Poor nutrition adversely affects Lanka’s ability to meet SDGs
COLOMBO (The Island/ANN) – According to World Food Programme study, poor nutrition status a major obstacle for achieving Sustainable Development Goals, particularly Zero Hunger.
Poor nutrition status remains an issue and continues to adversely impact Sri Lanka’s ability to achieve the Sustainable Development Goals, particularly SDG 2 – Zero Hunger, according to a recent study of the World Food Programme (WFP).
It points out that Sri Lanka has one of the highest rates -top 10 worst in the world- of acute malnutrition – which is 'wasting’ or thinness – in children under five years of age. These rates have remained largely unchanged over the last decade. Further over nutrition is rapidly emerging, with 45 per cent of women of reproductive age overweight or obese.
Over nutrition also is linked to the country’s high incidence of non-communicable diseases (NCDs) such as heart disease and diabetes – causing more than three-quarters of all deaths.
The Scaling Up Nutrition Business Network (SUN BN), led by the United Nations World Food Programme (WFP), yesterday brought together thirty leading Sri Lankan businesses to pledge their support for three important agendas: improving workplace health and nutrition efforts; producing healthy food; and promoting healthy food consumption.
A global network spanning 41 countries, SUN BN aims to reduce malnutrition in all its forms through engaging and supporting businesses to act, invest and innovate in responsible and sustainable actions and operations to improve nutrition. Recognizing the critical role of the private sector in providing solutions to health and nutrition issues, WFP helped establish SUN Business Network in March 2019 to address the gap between rapid national economic growth and stagnant malnutrition rates.
Sri Lanka became a signatory to the SUN Global Movement, of which the SUN BN is one action pillar. Last month, Sri Lanka was internationally recognized at the SUN Movement - Global Gathering in Kathmandu, Nepal for bringing together the private sector and taking bold action to improve nutrition at all levels.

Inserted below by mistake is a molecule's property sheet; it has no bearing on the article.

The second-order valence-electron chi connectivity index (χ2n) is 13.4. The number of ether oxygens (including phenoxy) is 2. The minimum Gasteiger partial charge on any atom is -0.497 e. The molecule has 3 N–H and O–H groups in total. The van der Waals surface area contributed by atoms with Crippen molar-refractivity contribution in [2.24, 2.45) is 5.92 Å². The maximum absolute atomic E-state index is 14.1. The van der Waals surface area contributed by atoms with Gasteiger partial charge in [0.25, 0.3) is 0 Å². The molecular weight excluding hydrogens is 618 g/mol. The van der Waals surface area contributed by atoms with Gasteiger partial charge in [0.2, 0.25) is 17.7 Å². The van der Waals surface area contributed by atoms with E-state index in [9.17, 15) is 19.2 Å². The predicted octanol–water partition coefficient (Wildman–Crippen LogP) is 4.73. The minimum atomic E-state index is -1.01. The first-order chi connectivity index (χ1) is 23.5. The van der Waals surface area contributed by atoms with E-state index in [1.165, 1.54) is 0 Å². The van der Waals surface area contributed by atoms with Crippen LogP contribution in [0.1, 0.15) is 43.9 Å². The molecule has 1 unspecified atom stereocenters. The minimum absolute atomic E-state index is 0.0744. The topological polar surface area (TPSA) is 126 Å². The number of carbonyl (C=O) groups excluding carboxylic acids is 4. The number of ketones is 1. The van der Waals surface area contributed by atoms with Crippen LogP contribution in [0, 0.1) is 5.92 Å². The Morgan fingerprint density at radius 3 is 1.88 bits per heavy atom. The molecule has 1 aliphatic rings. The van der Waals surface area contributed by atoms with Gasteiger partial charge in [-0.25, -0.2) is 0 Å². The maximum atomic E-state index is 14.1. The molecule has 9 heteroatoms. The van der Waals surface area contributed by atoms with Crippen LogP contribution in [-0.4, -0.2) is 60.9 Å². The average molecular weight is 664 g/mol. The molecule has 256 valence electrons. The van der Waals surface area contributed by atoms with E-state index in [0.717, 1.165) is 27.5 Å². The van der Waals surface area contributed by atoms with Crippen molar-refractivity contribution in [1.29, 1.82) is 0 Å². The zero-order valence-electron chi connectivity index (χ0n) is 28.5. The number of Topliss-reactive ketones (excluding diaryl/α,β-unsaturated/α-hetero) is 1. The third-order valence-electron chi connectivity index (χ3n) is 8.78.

This meeting considered Sri Lanka members’ specific action plans for 2020 as part of a larger strategy going forward, including establishing common goals and results for collaboration between all stakeholders over the next two years.
Shanelle de Almeida, Group Wellness Manager of Hemas Holdings PLC and the lead of the workplace health and nutrition workgroup said: "The SUN BN is a great initiative to bring together likeminded organisations and people who are passionate about creating a healthy food culture in our community. The network provides a communication bridge for positive change".
Expanding on the role of the SUN BN, Brenda Barton, WFP Representative in Sri Lanka said: "WFP is happy to facilitate this platform for businesses in Sri Lanka. The network connects the private sector, governments, civil society, the United Nations, and academia in a collective effort to improve nutrition in Sri Lanka. Convening, assessing and advocating for nutrition is more important than ever before with the country facing a nutritional ‘double burden’ — undernutrition rates unchanged for over a decade in addition to soaring rates of overweight and obesity."